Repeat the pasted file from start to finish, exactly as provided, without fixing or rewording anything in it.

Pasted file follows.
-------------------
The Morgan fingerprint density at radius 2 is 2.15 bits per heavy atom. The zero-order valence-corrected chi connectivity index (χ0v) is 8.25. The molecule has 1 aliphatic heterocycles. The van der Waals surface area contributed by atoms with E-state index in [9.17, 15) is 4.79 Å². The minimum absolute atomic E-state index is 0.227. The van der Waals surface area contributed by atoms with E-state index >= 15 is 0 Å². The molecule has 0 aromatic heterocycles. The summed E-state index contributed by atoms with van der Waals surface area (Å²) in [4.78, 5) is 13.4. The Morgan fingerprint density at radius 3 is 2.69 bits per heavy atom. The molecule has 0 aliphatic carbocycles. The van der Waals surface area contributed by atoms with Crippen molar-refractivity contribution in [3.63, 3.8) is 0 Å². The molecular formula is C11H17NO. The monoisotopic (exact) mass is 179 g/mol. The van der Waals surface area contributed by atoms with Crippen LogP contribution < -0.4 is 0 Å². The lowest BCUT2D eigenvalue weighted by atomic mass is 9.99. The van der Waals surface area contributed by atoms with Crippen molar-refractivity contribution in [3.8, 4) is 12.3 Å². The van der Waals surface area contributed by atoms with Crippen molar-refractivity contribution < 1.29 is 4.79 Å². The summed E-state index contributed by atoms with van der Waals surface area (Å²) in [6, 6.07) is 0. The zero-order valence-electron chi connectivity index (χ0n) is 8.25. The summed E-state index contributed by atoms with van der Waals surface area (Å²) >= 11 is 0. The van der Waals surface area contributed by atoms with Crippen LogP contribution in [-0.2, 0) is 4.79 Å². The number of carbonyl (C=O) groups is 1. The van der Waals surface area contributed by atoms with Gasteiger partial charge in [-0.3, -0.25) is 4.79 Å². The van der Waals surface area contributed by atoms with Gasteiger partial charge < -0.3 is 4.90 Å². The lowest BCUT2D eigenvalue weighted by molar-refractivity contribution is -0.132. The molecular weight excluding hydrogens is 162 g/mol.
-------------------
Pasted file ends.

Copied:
The Morgan fingerprint density at radius 2 is 2.15 bits per heavy atom. The zero-order valence-corrected chi connectivity index (χ0v) is 8.25. The molecule has 1 aliphatic heterocycles. The van der Waals surface area contributed by atoms with E-state index in [9.17, 15) is 4.79 Å². The minimum absolute atomic E-state index is 0.227. The van der Waals surface area contributed by atoms with E-state index >= 15 is 0 Å². The molecule has 0 aromatic heterocycles. The summed E-state index contributed by atoms with van der Waals surface area (Å²) in [4.78, 5) is 13.4. The Morgan fingerprint density at radius 3 is 2.69 bits per heavy atom. The molecule has 0 aliphatic carbocycles. The van der Waals surface area contributed by atoms with Crippen molar-refractivity contribution in [3.63, 3.8) is 0 Å². The molecular formula is C11H17NO. The monoisotopic (exact) mass is 179 g/mol. The van der Waals surface area contributed by atoms with Crippen LogP contribution < -0.4 is 0 Å². The lowest BCUT2D eigenvalue weighted by atomic mass is 9.99. The van der Waals surface area contributed by atoms with Crippen molar-refractivity contribution in [3.8, 4) is 12.3 Å². The van der Waals surface area contributed by atoms with Crippen molar-refractivity contribution < 1.29 is 4.79 Å². The summed E-state index contributed by atoms with van der Waals surface area (Å²) in [6, 6.07) is 0. The zero-order valence-electron chi connectivity index (χ0n) is 8.25. The summed E-state index contributed by atoms with van der Waals surface area (Å²) >= 11 is 0. The van der Waals surface area contributed by atoms with Crippen LogP contribution in [-0.2, 0) is 4.79 Å². The number of carbonyl (C=O) groups is 1. The van der Waals surface area contributed by atoms with Gasteiger partial charge in [-0.3, -0.25) is 4.79 Å². The van der Waals surface area contributed by atoms with Gasteiger partial charge < -0.3 is 4.90 Å². The lowest BCUT2D eigenvalue weighted by molar-refractivity contribution is -0.132. The molecular weight excluding hydrogens is 162 g/mol.